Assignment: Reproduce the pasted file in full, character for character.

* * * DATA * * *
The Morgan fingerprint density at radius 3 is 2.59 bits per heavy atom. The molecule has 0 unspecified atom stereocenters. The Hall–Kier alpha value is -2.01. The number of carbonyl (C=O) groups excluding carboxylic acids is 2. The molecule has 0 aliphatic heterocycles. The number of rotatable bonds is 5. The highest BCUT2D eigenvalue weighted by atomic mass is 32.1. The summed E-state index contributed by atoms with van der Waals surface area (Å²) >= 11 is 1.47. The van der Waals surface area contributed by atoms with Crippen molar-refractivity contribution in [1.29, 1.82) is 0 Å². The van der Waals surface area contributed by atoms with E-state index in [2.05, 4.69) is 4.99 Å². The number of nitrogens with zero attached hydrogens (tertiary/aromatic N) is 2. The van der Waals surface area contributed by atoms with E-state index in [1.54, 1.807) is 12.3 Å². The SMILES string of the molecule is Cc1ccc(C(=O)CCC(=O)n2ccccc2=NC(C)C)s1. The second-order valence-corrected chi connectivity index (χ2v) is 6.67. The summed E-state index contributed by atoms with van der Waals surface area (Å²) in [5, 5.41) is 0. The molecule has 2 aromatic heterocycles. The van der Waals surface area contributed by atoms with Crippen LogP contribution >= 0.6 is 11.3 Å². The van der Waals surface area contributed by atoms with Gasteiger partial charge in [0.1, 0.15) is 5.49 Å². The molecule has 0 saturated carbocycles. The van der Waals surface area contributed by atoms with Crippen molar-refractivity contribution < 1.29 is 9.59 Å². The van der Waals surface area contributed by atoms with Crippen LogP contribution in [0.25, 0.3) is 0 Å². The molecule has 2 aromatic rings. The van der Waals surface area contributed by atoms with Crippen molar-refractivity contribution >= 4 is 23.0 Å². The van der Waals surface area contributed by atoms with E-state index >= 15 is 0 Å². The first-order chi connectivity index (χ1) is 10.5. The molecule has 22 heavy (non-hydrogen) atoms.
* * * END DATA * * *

The Morgan fingerprint density at radius 3 is 2.59 bits per heavy atom. The molecule has 0 unspecified atom stereocenters. The Hall–Kier alpha value is -2.01. The number of carbonyl (C=O) groups excluding carboxylic acids is 2. The molecule has 0 aliphatic heterocycles. The number of rotatable bonds is 5. The highest BCUT2D eigenvalue weighted by atomic mass is 32.1. The summed E-state index contributed by atoms with van der Waals surface area (Å²) >= 11 is 1.47. The van der Waals surface area contributed by atoms with Crippen molar-refractivity contribution in [1.29, 1.82) is 0 Å². The van der Waals surface area contributed by atoms with E-state index in [2.05, 4.69) is 4.99 Å². The number of nitrogens with zero attached hydrogens (tertiary/aromatic N) is 2. The van der Waals surface area contributed by atoms with E-state index in [1.54, 1.807) is 12.3 Å². The SMILES string of the molecule is Cc1ccc(C(=O)CCC(=O)n2ccccc2=NC(C)C)s1. The second-order valence-corrected chi connectivity index (χ2v) is 6.67. The summed E-state index contributed by atoms with van der Waals surface area (Å²) in [5, 5.41) is 0. The molecule has 2 aromatic heterocycles. The van der Waals surface area contributed by atoms with Crippen LogP contribution >= 0.6 is 11.3 Å². The van der Waals surface area contributed by atoms with Gasteiger partial charge in [0.1, 0.15) is 5.49 Å². The molecule has 0 saturated carbocycles. The van der Waals surface area contributed by atoms with Crippen molar-refractivity contribution < 1.29 is 9.59 Å². The van der Waals surface area contributed by atoms with Crippen LogP contribution in [0.25, 0.3) is 0 Å². The molecule has 2 aromatic rings. The van der Waals surface area contributed by atoms with Crippen molar-refractivity contribution >= 4 is 23.0 Å². The van der Waals surface area contributed by atoms with E-state index >= 15 is 0 Å². The first-order chi connectivity index (χ1) is 10.5. The molecule has 22 heavy (non-hydrogen) atoms.